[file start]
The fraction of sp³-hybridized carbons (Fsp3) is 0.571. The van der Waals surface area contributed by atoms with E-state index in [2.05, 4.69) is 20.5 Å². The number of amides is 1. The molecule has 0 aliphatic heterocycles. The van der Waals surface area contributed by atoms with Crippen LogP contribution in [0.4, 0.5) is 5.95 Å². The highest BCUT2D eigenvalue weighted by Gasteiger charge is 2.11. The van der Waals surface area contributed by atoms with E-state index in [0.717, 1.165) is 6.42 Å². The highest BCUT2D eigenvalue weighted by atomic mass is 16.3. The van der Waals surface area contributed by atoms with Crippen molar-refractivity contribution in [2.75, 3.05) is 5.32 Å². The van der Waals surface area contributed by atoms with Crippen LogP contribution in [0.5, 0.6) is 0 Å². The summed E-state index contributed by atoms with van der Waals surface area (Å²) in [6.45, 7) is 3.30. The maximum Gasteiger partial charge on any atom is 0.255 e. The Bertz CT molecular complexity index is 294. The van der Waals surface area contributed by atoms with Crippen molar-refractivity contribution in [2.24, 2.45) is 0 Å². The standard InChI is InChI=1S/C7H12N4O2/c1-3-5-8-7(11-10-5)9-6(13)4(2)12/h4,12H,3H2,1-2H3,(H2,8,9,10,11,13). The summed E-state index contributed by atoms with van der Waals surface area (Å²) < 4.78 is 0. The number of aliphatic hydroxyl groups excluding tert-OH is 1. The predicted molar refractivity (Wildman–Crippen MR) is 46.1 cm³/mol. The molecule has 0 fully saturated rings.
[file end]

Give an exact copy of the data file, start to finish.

The fraction of sp³-hybridized carbons (Fsp3) is 0.571. The van der Waals surface area contributed by atoms with E-state index in [2.05, 4.69) is 20.5 Å². The number of amides is 1. The molecule has 0 aliphatic heterocycles. The van der Waals surface area contributed by atoms with Crippen LogP contribution in [0.4, 0.5) is 5.95 Å². The highest BCUT2D eigenvalue weighted by Gasteiger charge is 2.11. The van der Waals surface area contributed by atoms with E-state index in [0.717, 1.165) is 6.42 Å². The highest BCUT2D eigenvalue weighted by atomic mass is 16.3. The van der Waals surface area contributed by atoms with Crippen molar-refractivity contribution in [2.75, 3.05) is 5.32 Å². The van der Waals surface area contributed by atoms with Crippen LogP contribution in [0.5, 0.6) is 0 Å². The summed E-state index contributed by atoms with van der Waals surface area (Å²) in [6.45, 7) is 3.30. The maximum Gasteiger partial charge on any atom is 0.255 e. The Bertz CT molecular complexity index is 294. The van der Waals surface area contributed by atoms with Crippen molar-refractivity contribution in [2.24, 2.45) is 0 Å². The standard InChI is InChI=1S/C7H12N4O2/c1-3-5-8-7(11-10-5)9-6(13)4(2)12/h4,12H,3H2,1-2H3,(H2,8,9,10,11,13). The summed E-state index contributed by atoms with van der Waals surface area (Å²) < 4.78 is 0. The number of aliphatic hydroxyl groups excluding tert-OH is 1. The predicted molar refractivity (Wildman–Crippen MR) is 46.1 cm³/mol. The molecule has 0 fully saturated rings.